It later emerged that Patel had two further undisclosed meetings with Israel’s public security minister Gilad Erdan in parliament on September 7 and foreign ministry official Yuval Rotem in New York on September 18. Again, these were held without government officials being present. Although the Department for International Development had declined the proposed meeting with Erdan, Patel’s constituency office later arranged it. It was the revelation of these meetings that finally forced May to demand Patel’s resignation.

Erdan heads Israel’s taskforce that monitors Palestinian and Israeli human rights organisations in Israel, the Boycott, Divest and Sanctions (BDS) movement and other groups abroad that Tel Aviv accuses of seeking to delegitimise Israel.

This is not the first time that Israel has sought to influence ministers. Last January, Al Jazeera filmed Israeli officer Shai Masot, attached to the embassy in London, proposing to “take down”—by manufacturing a scandal—Alan Duncan, a Foreign Office minister, and Crispin Blunt, the Conservative chair of the House of Commons Foreign Affairs Committee, because they were “strongly pro-Arab rather than pro-Israel”.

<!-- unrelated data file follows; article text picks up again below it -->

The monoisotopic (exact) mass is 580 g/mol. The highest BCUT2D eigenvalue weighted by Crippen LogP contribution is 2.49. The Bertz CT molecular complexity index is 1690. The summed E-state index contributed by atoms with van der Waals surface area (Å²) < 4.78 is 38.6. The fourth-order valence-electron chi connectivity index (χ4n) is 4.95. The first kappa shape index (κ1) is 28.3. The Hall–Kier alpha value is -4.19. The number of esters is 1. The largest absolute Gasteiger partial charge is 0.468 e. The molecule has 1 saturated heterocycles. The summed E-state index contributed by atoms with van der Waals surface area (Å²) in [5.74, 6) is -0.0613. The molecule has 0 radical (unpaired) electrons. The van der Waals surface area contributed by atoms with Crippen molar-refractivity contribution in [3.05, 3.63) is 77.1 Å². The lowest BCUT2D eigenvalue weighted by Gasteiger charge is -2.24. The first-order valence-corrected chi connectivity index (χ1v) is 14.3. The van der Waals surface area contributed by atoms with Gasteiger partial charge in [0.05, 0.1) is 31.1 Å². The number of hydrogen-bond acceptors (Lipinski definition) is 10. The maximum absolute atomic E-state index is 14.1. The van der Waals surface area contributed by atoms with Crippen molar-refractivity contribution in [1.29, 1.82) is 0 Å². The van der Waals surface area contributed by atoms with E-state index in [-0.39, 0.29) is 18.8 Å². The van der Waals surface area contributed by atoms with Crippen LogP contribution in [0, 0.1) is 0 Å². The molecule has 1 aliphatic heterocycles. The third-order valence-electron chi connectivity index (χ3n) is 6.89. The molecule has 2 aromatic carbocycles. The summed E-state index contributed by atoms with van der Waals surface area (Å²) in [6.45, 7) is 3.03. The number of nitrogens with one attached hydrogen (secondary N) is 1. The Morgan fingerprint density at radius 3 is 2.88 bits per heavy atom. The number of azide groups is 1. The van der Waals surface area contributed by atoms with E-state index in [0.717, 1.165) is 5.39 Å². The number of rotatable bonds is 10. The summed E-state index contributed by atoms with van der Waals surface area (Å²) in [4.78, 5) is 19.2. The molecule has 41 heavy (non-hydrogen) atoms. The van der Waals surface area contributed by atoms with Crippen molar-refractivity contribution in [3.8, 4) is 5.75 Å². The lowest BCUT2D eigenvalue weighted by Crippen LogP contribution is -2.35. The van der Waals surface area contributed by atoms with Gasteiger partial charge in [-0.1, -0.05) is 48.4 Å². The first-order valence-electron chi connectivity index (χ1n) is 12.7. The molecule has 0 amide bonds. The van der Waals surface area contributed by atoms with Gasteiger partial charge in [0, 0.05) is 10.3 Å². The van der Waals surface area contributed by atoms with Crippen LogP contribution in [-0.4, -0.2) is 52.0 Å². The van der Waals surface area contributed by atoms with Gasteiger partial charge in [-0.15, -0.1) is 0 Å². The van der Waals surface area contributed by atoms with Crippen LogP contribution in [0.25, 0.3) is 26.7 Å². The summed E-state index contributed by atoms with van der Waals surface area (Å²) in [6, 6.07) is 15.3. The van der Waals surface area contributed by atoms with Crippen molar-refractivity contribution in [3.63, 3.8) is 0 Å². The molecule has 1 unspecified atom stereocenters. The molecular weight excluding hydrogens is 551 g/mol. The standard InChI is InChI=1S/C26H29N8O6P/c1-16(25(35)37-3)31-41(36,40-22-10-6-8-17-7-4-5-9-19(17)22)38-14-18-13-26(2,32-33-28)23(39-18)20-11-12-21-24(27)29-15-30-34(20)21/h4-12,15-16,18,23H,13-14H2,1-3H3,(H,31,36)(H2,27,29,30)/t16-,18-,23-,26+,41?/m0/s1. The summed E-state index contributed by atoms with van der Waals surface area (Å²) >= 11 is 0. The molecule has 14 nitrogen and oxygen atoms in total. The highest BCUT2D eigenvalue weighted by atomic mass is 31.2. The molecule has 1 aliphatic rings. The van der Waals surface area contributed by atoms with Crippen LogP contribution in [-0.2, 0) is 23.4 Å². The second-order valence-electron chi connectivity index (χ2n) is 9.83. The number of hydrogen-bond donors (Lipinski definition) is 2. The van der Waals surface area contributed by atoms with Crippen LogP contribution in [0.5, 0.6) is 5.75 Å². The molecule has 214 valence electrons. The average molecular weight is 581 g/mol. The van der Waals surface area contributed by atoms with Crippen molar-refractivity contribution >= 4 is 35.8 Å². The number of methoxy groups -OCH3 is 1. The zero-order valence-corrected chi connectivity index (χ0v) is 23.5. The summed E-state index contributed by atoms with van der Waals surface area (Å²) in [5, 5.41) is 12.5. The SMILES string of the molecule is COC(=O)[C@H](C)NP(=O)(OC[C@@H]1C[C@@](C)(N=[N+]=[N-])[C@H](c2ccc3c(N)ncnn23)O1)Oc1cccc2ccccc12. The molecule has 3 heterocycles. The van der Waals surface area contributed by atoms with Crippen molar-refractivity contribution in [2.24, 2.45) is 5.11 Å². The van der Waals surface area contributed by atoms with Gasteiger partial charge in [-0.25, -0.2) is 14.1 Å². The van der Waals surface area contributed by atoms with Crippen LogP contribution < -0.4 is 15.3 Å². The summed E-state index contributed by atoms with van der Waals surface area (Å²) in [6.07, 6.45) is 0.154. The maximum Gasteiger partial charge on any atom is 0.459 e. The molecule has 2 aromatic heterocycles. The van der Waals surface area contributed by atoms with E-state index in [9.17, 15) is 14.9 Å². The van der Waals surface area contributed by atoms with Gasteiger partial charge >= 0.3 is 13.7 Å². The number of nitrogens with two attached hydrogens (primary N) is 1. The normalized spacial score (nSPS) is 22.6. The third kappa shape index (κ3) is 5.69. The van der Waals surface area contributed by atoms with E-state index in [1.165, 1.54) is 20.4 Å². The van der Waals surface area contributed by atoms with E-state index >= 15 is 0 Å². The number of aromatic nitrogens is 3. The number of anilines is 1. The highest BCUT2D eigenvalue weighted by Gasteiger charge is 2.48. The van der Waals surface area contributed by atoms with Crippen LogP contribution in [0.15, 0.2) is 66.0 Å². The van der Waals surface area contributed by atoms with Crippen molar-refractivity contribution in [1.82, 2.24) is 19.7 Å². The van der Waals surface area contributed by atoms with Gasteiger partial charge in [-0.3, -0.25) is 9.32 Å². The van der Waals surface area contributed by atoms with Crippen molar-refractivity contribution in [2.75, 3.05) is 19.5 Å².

Blunt had ordered an inquiry into British policy in the Middle East that would also examine “how UK policy is influenced by other states and interests.” His successor, Tom Tugendhat, closed down the investigation.

According to the Jewish Chronicle and Labour Party deputy leader Tom Watson, Patel had spoke about these two further meetings to May, who asked Patel not to include them in her list, as it would embarrass the FCO.

May fired Patel because her exposure also revealed Britain’s craven support for Israel and Islamist terrorists. The British prime minister’s attitude to Israel’s efforts to directly influence British political life at the highest level of government could not stand in sharper contrast to her pose of outrage over unsubstantiated accusations of Russia’s attempts to subvert Britain’s elections and plant fake stories in the media.

Just five days after quietly shunting Patel from cabinet, May delivered a speech at Mansion House accusing Russia of seeking to “weaponise information” so as to “sow discord in the West and undermine our institutions.”